1. The first question depends on the act of 1802, for establishing an uniform rule of naturalization. The act declares that an alien may be admitted to become a citizen of the United States "on the following conditions, and not otherwise." The act then prescribes four conditions, the three first of which were applicable to James Spratt, and were literally observed.
The second section enacts
"That in addition to the directions aforesaid, all free white persons, being aliens, who may arrive in the United States after the passing of this act shall, in order to become citizens of the United States, make registry and obtain certificates in the following manner, to-wit, every person desirous of being naturalized shall, if of the age of twenty-one years, make report of himself, &c."
The law then directs what the contents of the report shall be, orders it to be recorded and that a certificate thereof shall be granted to the person making the report
"which certificate shall be exhibited to the court by every alien who may arrive in the United States after the passing of this act, on his
application to be naturalized, as evidence of the time of his arrival within the United States."
As James Spratt arrived within the United States after the passage of the act of 1802, he is embraced by the second section of that act, and was under the necessity of reporting himself to the clerk, as that section requires. Must this report be made five years before he can be admitted as a citizen?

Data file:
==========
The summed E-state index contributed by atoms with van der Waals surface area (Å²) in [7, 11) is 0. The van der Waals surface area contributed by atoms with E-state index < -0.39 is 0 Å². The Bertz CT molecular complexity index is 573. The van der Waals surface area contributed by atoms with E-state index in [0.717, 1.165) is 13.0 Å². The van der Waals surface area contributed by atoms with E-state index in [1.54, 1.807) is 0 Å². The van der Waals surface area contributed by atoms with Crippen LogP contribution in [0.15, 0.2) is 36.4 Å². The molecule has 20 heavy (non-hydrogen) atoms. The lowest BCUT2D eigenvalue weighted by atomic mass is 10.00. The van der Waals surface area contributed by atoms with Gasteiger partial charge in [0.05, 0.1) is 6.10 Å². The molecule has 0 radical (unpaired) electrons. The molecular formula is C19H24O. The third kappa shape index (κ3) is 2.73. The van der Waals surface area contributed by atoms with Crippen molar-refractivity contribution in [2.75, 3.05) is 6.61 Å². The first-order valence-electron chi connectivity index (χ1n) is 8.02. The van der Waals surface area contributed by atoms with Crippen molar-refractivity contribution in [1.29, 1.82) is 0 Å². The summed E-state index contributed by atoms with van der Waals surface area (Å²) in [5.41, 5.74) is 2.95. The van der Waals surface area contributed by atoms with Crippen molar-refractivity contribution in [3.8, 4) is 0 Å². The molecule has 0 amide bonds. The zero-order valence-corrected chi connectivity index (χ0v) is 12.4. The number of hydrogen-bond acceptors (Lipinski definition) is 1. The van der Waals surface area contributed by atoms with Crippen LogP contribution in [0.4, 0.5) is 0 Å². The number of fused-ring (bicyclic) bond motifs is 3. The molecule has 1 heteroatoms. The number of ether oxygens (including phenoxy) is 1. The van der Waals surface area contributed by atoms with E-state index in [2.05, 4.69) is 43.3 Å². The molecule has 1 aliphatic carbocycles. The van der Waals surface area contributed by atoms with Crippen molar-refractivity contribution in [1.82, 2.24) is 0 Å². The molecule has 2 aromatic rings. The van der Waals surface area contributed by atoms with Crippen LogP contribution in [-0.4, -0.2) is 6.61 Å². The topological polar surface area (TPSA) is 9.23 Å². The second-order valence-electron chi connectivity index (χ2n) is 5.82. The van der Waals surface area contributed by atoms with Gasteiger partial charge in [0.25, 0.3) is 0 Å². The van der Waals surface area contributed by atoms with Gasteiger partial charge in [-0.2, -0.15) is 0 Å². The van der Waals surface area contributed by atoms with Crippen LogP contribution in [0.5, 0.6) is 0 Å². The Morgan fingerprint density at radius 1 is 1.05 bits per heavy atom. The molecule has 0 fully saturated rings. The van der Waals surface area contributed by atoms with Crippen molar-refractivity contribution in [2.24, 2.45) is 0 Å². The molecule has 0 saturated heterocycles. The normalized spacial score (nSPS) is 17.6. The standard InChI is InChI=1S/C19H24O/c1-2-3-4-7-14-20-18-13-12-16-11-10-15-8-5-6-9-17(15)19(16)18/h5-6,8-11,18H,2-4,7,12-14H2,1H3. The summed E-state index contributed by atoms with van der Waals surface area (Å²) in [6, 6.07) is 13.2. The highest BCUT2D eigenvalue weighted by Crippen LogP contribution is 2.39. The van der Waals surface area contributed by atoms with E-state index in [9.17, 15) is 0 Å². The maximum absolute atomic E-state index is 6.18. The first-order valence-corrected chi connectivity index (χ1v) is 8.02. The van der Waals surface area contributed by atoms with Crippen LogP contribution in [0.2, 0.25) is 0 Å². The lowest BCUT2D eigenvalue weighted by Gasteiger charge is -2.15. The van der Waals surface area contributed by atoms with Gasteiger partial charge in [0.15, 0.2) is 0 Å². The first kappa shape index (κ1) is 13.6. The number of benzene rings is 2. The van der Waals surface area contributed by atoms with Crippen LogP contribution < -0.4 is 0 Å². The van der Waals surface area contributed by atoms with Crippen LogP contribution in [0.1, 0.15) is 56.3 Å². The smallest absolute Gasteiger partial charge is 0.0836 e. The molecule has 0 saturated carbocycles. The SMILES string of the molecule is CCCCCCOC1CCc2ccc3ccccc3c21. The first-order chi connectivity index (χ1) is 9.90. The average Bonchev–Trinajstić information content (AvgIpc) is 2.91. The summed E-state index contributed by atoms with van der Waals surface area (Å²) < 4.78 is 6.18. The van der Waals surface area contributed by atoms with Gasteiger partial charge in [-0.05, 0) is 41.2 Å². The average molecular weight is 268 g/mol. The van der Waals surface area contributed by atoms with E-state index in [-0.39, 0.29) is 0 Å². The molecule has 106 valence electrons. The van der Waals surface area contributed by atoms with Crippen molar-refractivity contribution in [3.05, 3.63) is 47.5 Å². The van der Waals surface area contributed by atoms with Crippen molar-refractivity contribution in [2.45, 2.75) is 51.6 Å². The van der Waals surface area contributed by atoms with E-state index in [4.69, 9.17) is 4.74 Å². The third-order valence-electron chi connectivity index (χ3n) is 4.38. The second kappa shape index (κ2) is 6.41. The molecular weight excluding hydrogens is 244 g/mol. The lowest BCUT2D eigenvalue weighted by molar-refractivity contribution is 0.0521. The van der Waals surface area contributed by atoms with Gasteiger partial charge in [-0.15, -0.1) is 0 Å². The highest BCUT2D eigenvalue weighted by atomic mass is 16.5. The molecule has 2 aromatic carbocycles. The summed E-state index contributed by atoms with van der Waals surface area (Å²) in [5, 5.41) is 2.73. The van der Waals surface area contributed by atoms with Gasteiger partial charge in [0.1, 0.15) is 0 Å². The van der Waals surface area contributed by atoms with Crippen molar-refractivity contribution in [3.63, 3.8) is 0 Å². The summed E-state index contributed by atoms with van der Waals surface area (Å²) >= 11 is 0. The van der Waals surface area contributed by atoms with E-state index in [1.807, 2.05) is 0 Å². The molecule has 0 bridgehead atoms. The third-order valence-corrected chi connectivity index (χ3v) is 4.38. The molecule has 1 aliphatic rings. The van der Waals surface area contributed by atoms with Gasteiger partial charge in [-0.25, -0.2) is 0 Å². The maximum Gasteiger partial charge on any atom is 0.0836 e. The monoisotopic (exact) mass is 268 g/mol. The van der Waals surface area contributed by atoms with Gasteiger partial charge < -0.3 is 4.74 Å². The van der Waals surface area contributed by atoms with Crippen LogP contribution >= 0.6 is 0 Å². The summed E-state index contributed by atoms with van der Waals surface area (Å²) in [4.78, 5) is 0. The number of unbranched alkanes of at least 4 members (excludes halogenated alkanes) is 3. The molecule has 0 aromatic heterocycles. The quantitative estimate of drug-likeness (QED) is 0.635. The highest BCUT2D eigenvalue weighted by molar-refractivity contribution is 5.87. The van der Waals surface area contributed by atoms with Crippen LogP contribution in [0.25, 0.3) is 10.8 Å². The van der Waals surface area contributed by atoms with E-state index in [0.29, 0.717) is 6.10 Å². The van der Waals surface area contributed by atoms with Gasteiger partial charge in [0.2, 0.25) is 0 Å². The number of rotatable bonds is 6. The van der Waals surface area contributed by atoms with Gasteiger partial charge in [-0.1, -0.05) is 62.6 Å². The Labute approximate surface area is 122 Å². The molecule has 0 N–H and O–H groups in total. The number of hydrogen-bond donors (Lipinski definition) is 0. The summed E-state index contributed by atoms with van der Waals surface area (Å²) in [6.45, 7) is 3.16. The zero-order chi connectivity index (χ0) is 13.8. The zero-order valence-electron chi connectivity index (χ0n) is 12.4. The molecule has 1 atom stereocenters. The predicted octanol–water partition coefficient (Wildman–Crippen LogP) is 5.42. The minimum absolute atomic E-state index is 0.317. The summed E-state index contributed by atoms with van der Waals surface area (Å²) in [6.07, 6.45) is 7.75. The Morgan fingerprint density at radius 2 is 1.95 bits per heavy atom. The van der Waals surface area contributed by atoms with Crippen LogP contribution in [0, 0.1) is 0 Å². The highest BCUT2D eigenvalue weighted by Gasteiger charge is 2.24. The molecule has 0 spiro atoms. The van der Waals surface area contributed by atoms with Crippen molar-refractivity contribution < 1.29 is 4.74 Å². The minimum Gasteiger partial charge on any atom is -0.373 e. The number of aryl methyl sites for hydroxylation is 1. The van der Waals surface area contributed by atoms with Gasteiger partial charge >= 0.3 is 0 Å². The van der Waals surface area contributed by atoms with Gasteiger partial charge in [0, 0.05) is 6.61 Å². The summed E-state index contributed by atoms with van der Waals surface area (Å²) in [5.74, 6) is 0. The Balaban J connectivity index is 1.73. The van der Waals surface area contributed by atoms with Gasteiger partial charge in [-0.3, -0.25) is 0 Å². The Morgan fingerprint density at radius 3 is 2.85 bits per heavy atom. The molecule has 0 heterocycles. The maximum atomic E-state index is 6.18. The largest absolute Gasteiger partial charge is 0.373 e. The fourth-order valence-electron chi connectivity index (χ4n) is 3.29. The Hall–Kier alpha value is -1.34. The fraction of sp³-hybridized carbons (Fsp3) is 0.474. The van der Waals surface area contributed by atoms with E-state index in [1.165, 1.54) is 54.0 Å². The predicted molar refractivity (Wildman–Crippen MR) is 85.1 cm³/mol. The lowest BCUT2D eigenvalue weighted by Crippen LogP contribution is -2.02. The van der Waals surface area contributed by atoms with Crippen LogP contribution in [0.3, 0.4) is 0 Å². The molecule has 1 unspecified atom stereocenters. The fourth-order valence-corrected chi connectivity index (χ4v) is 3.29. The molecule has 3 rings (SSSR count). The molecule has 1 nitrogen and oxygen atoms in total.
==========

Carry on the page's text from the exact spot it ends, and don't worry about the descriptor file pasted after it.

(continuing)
The law does not in terms require it. The third condition of the first section provides "that the court admitting such alien shall be satisfied that he has resided within the United States five years at least," but does not prescribe the testimony which shall be satisfactory. This section was in force when James Spratt was admitted to become a citizen, and was applicable to his case. But the second section requires in addition that he shall report himself in the manner prescribed by that section, and requires that such report shall be exhibited, "on his application to be naturalized as evidence of the time of his arrival within the United States." The law does not say that this report shall be the sole evidence, nor does it require that the alien shall report himself within any limited time after his arrival. Five years may intervene between his arrival and report, and yet the report will be valid. The report is undoubtedly conclusive evidence of the arrival, and must be so received by the court; but if the law intended to make it the only admissible evidence and to exclude the proof which had been held sufficient that intention ought to have been expressed. Yet the inference is very strong from the language of the act that the time of arrival must be proved by this report and that a court, about to admit an alien to the rights of citizenship, ought to require its production.